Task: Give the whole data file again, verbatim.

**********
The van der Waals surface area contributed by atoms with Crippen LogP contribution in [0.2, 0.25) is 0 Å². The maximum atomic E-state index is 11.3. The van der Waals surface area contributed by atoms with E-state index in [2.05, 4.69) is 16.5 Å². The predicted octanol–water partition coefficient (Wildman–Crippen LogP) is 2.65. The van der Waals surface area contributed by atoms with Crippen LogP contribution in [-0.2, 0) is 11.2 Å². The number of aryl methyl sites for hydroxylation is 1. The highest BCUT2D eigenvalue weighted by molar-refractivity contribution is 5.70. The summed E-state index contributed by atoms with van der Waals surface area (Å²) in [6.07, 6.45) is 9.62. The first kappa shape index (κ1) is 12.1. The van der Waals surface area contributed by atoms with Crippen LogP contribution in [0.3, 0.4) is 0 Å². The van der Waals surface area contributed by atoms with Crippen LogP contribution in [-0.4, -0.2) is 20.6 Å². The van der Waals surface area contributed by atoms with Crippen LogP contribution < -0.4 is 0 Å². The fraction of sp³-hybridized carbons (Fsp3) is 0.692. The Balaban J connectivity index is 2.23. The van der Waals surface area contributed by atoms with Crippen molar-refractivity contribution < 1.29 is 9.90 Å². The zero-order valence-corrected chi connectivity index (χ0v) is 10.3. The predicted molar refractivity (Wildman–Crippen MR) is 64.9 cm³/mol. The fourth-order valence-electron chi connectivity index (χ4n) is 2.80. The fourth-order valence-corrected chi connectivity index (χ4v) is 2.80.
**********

The van der Waals surface area contributed by atoms with Crippen LogP contribution in [0.2, 0.25) is 0 Å². The maximum atomic E-state index is 11.3. The van der Waals surface area contributed by atoms with E-state index in [2.05, 4.69) is 16.5 Å². The predicted octanol–water partition coefficient (Wildman–Crippen LogP) is 2.65. The van der Waals surface area contributed by atoms with Crippen LogP contribution in [-0.2, 0) is 11.2 Å². The number of aryl methyl sites for hydroxylation is 1. The highest BCUT2D eigenvalue weighted by molar-refractivity contribution is 5.70. The summed E-state index contributed by atoms with van der Waals surface area (Å²) in [6.07, 6.45) is 9.62. The first kappa shape index (κ1) is 12.1. The van der Waals surface area contributed by atoms with Crippen LogP contribution in [0.3, 0.4) is 0 Å². The van der Waals surface area contributed by atoms with Crippen LogP contribution in [-0.4, -0.2) is 20.6 Å². The van der Waals surface area contributed by atoms with Crippen LogP contribution < -0.4 is 0 Å². The fraction of sp³-hybridized carbons (Fsp3) is 0.692. The Balaban J connectivity index is 2.23. The van der Waals surface area contributed by atoms with Crippen molar-refractivity contribution < 1.29 is 9.90 Å². The zero-order valence-corrected chi connectivity index (χ0v) is 10.3. The predicted molar refractivity (Wildman–Crippen MR) is 64.9 cm³/mol. The fourth-order valence-electron chi connectivity index (χ4n) is 2.80. The fourth-order valence-corrected chi connectivity index (χ4v) is 2.80.